Johnson Remains Happy With Chiefs

Earlier this week, head coach Todd Haley praised veteran guard Brian Waters for his leadership qualities. This came months after an altercation between the two that reportedly had Waters asking for a trade out of Kansas City. Haley's compliments laid the worry of an ongoing beef between the two to rest.

When the news broke of a reported feud between Waters and Haley, fans had mixed emotions. Some backed their new head coach, while others backed the man who's been one of the few bright spots on a dismal team. Fans also expressed mixed feelings this offseason about embattled star running back Larry Johnson.

His litany of off-the-field issues and offensive comments need not be repeated. No one has forgotten his indiscretions. Some fans wanted him gone, and many media members were sure he'd be released or traded. Others, like LJ superfan and WPI's own C.E. Wendler, thought LJ was worth the baggage. Will he get in trouble again? Will he ever produce another 1,700-yard season? No one knew, and much to the surprise of many, Haley gave Johnson a clean slate.

Now, seemingly like Waters, Johnson has changed his tune. He's walking the line, saying the right things, acting like a real team player. A few months ago, he stopped publicly expressing his dislike for Kansas City and desire to be relocated.

He reiterated those thoughts to the media after Thursday's practice. He's now complimentary of his teammates, starting with his quarterback.

"[Matt Cassel] is the perfect guy for the job," said Johnson. "[He's] a guy that stands tall and [has] obviously been with a team that's been to the Super Bowl, so he knows what it takes."

He's also complimentary of his coach and front office leadership.

"As far as what Pioli did in the offseason, he made it exciting for me to be a Chief," said Johnson. "I never thought we would get Ashley Lelie, Amani Toomer, Zach Thomas, Mike Brown, those type of players. Ever since I been here, we wouldn't go get those type of players that we got right now. Having those guys, including Matt Cassel, having those guys being a part of the Chiefs, made me excited to be a Chief because we actually feel with those guys we have a chance."

In the past, Johnson felt like Kansas City's success rested on his shoulders. If he didn't get the ball, the Chiefs didn't win. If he was unhappy, things weren't going to be good. Now, he's starting to understand the team concept. He understands there will soon be a roster of 53 players, and they don't revolve around him.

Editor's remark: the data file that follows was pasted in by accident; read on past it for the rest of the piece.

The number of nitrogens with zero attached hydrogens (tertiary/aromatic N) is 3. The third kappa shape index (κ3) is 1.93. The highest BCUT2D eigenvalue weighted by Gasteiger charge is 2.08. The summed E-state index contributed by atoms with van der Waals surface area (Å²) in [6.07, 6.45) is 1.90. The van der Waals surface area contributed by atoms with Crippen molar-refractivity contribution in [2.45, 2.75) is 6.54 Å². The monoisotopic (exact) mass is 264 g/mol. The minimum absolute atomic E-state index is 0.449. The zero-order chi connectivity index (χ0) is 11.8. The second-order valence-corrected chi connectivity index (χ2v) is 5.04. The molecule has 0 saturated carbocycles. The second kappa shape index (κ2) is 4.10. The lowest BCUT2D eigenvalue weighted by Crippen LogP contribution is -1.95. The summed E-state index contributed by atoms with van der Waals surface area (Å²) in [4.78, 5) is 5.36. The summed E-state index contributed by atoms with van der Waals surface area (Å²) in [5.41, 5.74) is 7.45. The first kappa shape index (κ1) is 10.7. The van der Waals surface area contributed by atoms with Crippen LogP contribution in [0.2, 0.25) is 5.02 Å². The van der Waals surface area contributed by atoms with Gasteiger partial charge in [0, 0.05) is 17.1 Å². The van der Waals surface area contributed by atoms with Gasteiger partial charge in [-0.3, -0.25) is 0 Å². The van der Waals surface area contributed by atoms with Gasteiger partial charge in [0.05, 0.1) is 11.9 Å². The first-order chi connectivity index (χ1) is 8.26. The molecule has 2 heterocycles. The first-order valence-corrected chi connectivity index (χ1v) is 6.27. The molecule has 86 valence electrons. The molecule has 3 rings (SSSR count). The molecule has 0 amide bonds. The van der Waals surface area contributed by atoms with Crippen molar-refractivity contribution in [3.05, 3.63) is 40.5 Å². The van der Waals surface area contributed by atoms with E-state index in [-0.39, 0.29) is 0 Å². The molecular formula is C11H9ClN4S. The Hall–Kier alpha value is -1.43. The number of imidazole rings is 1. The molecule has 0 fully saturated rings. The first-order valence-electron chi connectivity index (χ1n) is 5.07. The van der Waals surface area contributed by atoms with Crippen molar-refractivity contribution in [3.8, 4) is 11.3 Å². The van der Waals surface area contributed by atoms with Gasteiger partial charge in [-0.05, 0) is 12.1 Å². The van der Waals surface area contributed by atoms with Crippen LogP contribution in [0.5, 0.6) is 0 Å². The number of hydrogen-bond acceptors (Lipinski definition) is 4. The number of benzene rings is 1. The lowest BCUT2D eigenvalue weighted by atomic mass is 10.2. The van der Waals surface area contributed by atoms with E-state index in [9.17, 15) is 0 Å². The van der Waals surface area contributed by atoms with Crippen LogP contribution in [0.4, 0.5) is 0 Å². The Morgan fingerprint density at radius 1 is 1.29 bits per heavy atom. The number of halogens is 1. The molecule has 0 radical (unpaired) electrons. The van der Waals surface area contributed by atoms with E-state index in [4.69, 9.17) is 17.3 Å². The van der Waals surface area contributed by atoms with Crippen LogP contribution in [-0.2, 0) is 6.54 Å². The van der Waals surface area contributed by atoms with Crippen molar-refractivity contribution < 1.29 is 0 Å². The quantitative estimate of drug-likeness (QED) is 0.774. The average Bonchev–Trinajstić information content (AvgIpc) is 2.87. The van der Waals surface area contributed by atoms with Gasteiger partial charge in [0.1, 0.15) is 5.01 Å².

"It's not based off my happiness or my sadness to be a part of this team," said Johnson. "It's just the fact that we are organized and we're doing things to make this a team a 16-0 team and go to the playoffs. So this team's rise and falls don't stand on if I'm happy or if I'm mad here. Obviously we all have to do a job and my job is to do the best that I can on the field to make this team a better football team. Obviously guys that are taken in or taken out will be a part of that transition."

Johnson has not been shy about his crumbling relationship with Kansas City. He's said the city is tired of him and the feeling's mutual. Now, he's backing off those comments, saying not only is he still active in the community, but that his previous comments were directed toward a small group of individuals.

"I was really talking to a handful of people, I wasn't talking to the whole city," he said. "I was only talking to a handful of people that I've actually encountered that kind of turned their back on me, so to speak, so other than that I'm still here. I didn't put my house for sale. I didn't move."

Johnson seems to have transformed into a leader, but there are certainly people skeptical of his new-found team pride and humility after he lost a grievance that denied him just under $4 million in previously guaranteed money. There are those who say Johnson is just playing it straight now because of his pocketbook, and that he still dislikes Kansas City and wants out, but would rather have the money and tow the company line than be outspoken.

Johnson has an answer for those people, also.

"Obviously, if they wanted to get rid of me, they had a chance to get rid of me, but I made it clear that regardless of what happened it wasn't about the money," he said. "If it was about the money I would have held out my rookie year. The only reason why I did what I did to get that contract was I felt like I really deserved it for the things that I did. If they could cut me, they could cut me right now."

"Everybody knows in football, there's no such thing as guaranteed money. They could take it from me today. They could cut me today if they wanted to. It's not because I'm doing it for the money. As far as my legs can run, I'm pretty sure I could get a job anywhere else. Maybe not for the money I'm getting right now, but I'd surely be getting paid. It's just understanding my situation. My situation is to help this team."

Is Johnson really maturing and becoming a leader and team player, or is he just putting on an act to ensure his fat paychecks keep coming? It's hard to say. Can't it be both? Maybe Johnson realizes Haley and Pioli have started something good in Kansas City, while also realizing he needs to play it straight in order to keep his wallet full.

Follow Warpaint Illustrated and Pat Clifton live from Arrowhead on twitter. Top Stories